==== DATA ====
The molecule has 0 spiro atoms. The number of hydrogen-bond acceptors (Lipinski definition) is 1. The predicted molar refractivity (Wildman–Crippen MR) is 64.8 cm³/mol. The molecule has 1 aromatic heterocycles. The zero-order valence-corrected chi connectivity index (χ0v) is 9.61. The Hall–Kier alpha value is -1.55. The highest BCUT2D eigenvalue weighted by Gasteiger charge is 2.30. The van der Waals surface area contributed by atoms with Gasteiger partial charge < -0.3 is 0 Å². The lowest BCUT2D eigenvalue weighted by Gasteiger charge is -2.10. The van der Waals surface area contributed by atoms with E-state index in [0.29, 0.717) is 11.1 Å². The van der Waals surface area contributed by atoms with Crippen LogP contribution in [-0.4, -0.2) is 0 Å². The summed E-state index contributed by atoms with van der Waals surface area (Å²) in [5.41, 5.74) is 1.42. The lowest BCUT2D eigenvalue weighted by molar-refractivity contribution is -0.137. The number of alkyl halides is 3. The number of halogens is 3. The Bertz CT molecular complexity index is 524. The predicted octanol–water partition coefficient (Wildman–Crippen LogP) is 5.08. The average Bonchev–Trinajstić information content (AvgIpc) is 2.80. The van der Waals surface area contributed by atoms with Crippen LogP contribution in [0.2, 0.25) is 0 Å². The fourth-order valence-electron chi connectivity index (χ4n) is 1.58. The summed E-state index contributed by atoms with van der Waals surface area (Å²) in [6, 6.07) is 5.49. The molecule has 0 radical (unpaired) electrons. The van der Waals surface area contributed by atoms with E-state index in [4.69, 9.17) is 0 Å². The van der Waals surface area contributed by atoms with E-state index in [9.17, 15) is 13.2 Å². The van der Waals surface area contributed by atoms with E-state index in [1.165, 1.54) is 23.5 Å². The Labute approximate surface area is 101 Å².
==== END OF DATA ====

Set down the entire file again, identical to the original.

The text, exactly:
The molecule has 0 spiro atoms. The number of hydrogen-bond acceptors (Lipinski definition) is 1. The predicted molar refractivity (Wildman–Crippen MR) is 64.8 cm³/mol. The molecule has 1 aromatic heterocycles. The zero-order valence-corrected chi connectivity index (χ0v) is 9.61. The Hall–Kier alpha value is -1.55. The highest BCUT2D eigenvalue weighted by Gasteiger charge is 2.30. The van der Waals surface area contributed by atoms with Gasteiger partial charge < -0.3 is 0 Å². The lowest BCUT2D eigenvalue weighted by Gasteiger charge is -2.10. The van der Waals surface area contributed by atoms with E-state index in [0.29, 0.717) is 11.1 Å². The van der Waals surface area contributed by atoms with Crippen LogP contribution in [-0.4, -0.2) is 0 Å². The summed E-state index contributed by atoms with van der Waals surface area (Å²) in [5.41, 5.74) is 1.42. The lowest BCUT2D eigenvalue weighted by molar-refractivity contribution is -0.137. The number of alkyl halides is 3. The number of halogens is 3. The Bertz CT molecular complexity index is 524. The predicted octanol–water partition coefficient (Wildman–Crippen LogP) is 5.08. The average Bonchev–Trinajstić information content (AvgIpc) is 2.80. The van der Waals surface area contributed by atoms with Crippen LogP contribution in [0.2, 0.25) is 0 Å². The fourth-order valence-electron chi connectivity index (χ4n) is 1.58. The summed E-state index contributed by atoms with van der Waals surface area (Å²) in [6, 6.07) is 5.49. The molecule has 0 radical (unpaired) electrons. The van der Waals surface area contributed by atoms with E-state index in [4.69, 9.17) is 0 Å². The van der Waals surface area contributed by atoms with E-state index in [9.17, 15) is 13.2 Å². The van der Waals surface area contributed by atoms with E-state index in [1.165, 1.54) is 23.5 Å². The Labute approximate surface area is 101 Å².